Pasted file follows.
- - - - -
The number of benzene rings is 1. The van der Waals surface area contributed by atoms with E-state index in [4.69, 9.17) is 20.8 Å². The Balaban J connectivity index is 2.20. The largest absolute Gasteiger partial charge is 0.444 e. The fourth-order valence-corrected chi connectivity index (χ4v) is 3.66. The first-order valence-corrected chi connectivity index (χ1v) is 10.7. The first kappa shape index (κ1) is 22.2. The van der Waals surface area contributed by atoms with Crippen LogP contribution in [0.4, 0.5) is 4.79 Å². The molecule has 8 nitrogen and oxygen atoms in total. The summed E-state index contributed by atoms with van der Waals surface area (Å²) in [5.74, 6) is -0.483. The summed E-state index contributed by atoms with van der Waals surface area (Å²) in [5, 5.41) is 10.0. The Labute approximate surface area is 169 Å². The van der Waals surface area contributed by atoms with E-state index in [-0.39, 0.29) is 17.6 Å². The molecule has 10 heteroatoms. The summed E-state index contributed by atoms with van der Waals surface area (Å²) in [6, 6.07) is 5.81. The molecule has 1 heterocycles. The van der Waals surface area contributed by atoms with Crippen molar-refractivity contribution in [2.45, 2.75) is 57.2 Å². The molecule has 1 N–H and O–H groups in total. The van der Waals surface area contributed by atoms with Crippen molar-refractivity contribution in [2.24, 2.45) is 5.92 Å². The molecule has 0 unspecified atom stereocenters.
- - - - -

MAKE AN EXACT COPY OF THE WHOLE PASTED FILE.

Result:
The number of benzene rings is 1. The van der Waals surface area contributed by atoms with E-state index in [4.69, 9.17) is 20.8 Å². The Balaban J connectivity index is 2.20. The largest absolute Gasteiger partial charge is 0.444 e. The fourth-order valence-corrected chi connectivity index (χ4v) is 3.66. The first-order valence-corrected chi connectivity index (χ1v) is 10.7. The first kappa shape index (κ1) is 22.2. The van der Waals surface area contributed by atoms with Crippen LogP contribution in [0.4, 0.5) is 4.79 Å². The molecule has 8 nitrogen and oxygen atoms in total. The summed E-state index contributed by atoms with van der Waals surface area (Å²) in [5.74, 6) is -0.483. The summed E-state index contributed by atoms with van der Waals surface area (Å²) in [5, 5.41) is 10.0. The Labute approximate surface area is 169 Å². The van der Waals surface area contributed by atoms with E-state index in [-0.39, 0.29) is 17.6 Å². The molecule has 10 heteroatoms. The summed E-state index contributed by atoms with van der Waals surface area (Å²) in [6, 6.07) is 5.81. The molecule has 1 heterocycles. The van der Waals surface area contributed by atoms with Crippen molar-refractivity contribution in [2.45, 2.75) is 57.2 Å². The molecule has 1 N–H and O–H groups in total. The van der Waals surface area contributed by atoms with Crippen molar-refractivity contribution in [2.24, 2.45) is 5.92 Å². The molecule has 0 unspecified atom stereocenters.